An NBC Bay Area Investigative Unit analysis of newly obtained inspection records reveals that eight towers on the aging PG&E transmission system blamed in the Camp Fire had passed inspections just days before the blaze, only to fail emergency climbing inspections the company conducted in the days after.
Friday marks the one year anniversary of the most destructive wildfire in state history, which claimed 85 lives, burned more than 150,000 acres and leveled nearly 19,000 structures. The Camp Fire has been blamed on a C-hook that snapped and touched off an explosion on a tower on the 115,000-volt Caribou-Palermo line near the town of Pulga in Butte County.
NBC Bay Area’s Investigative Unit has reviewed 11,260 PG&E inspection reports that identified significant problems after the fire, and compared results to inspection records of checks done on the decommissioned line before the fire.
This year, PG&E post-fire inspections uncovered more than 1,000 critical conditions, along with more than 10,000 high priority problems.
PG&E’s inspections have come under new scrutiny in the wake of the Kincade Fire in Sonoma County that broke out Oct. 23 of this year. The utility’s inspection of the tower in March found that the jumper cable that broke sometime before the fire was in good condition 7 months before, company officials said.
In the case of the Caribou-Palermo Line, inspectors found a total of 18 dangerous conditions that required immediate action and more than 120 other less serious risks when they climbed all the towers late last year on the now-decommissioned system. Many of the towers were labeled “No Good/Out of Standard.”
NBC Bay Area’s Investigative Unit’s review of the pre-fire inspection reports on 79 of the towers shows that eight were inspected before and after the fire. All eight towers passed pre-fire climbing inspections only to fail inspections after.
One tower, No. 11-99, was inspected twice after the fire and each time declared to have immediate hazards, including a badly deteriorated arm. But when it was inspected just 10 days before the fire, the crew’s report found it to be in “overall great condition” and had even been recently painted.
When asked about the two sets of findings, PG&E said it has commissioned an outside firm to review post-fire inspection reports at the behest of state regulators. Officials with the state Public Utilities Commission say that report is not yet final.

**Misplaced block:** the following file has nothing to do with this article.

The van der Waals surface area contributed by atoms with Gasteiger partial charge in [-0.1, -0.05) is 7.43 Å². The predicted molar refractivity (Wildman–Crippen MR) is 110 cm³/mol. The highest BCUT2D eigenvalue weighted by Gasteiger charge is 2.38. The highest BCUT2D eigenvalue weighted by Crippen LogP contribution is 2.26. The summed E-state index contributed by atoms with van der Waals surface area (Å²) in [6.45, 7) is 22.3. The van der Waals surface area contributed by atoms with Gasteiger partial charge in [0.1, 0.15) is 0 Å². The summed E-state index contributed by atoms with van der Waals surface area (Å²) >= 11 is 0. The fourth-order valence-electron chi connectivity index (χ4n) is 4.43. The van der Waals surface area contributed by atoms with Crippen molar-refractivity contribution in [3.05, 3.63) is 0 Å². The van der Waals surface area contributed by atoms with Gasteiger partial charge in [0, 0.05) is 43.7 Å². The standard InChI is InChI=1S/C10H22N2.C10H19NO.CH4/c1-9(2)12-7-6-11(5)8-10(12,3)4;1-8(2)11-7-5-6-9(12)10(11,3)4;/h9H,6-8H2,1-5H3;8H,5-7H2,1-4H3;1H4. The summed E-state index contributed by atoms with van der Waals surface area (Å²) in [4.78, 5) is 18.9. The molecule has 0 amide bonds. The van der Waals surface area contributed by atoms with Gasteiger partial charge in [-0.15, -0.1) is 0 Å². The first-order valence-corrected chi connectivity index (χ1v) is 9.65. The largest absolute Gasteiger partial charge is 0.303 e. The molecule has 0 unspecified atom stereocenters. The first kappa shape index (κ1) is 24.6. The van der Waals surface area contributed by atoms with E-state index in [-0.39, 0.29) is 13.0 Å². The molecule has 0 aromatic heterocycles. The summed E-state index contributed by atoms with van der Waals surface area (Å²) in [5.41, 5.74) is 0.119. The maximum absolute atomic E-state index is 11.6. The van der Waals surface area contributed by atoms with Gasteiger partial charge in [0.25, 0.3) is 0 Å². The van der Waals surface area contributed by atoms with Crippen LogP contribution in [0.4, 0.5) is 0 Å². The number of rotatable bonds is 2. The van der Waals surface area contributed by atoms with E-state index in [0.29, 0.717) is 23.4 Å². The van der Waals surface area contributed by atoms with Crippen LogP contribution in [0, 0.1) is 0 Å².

The utility stressed that the specific tower that was tied to the fire, No. 27-222, was not among the towers its inspectors climbed during the weeks before the fire.
As for the eight other towers, the company says there are many explanations for having caught problems after the fire but not before, such as “the condition may have arisen or become more visible since the last inspection or patrol, or the enhanced inspection methods may have provided a better vantage point for detecting the condition.”
But Mark Toney, head of the ratepayer advocacy group TURN, worries about the contradictory results, given the importance of getting inspections right to protect the safety of everyone.
“The fact that PG&E could inspect eight transmission towers on one day and inspect the same eight a few weeks later, and reverse themselves,” he said, “gives nobody any confidence that PG&E has the capability to inspect and run their system properly.”
“Why the difference?” asked Catherine Sandoval, a former member of the CPUC. “The first inspection certainly wasn’t done to levels necessary to keep us safe, and that’s unacceptable.”
Meanwhile, prosecutors in Butte County are examining the findings of pre-fire inspections as they try to figure out what the company knew about its system leading up to the fire.
“These were 98-year-old towers, and 98-year-old towers would seem to desire a little more loving maintenance than possibly was done here,” said Butte County’s District Attorney Mike Ramsey in a recent interview, saying the ongoing probe involves “digging up through the corporate structure, trying to find out who did what, when.”
“It’s a matter of justice,” he said, adding that prosecutors could potentially seek $2.5 million in fines and much more in restitution. But, he says, no matter what happens in the case, some things can never return to the way they were. Like how the community now measures time.
“You say that there was BC — before Camp — and AD — after destruction,” Ramsey said. “Life changed on Nov. 8 for the Butte County community.”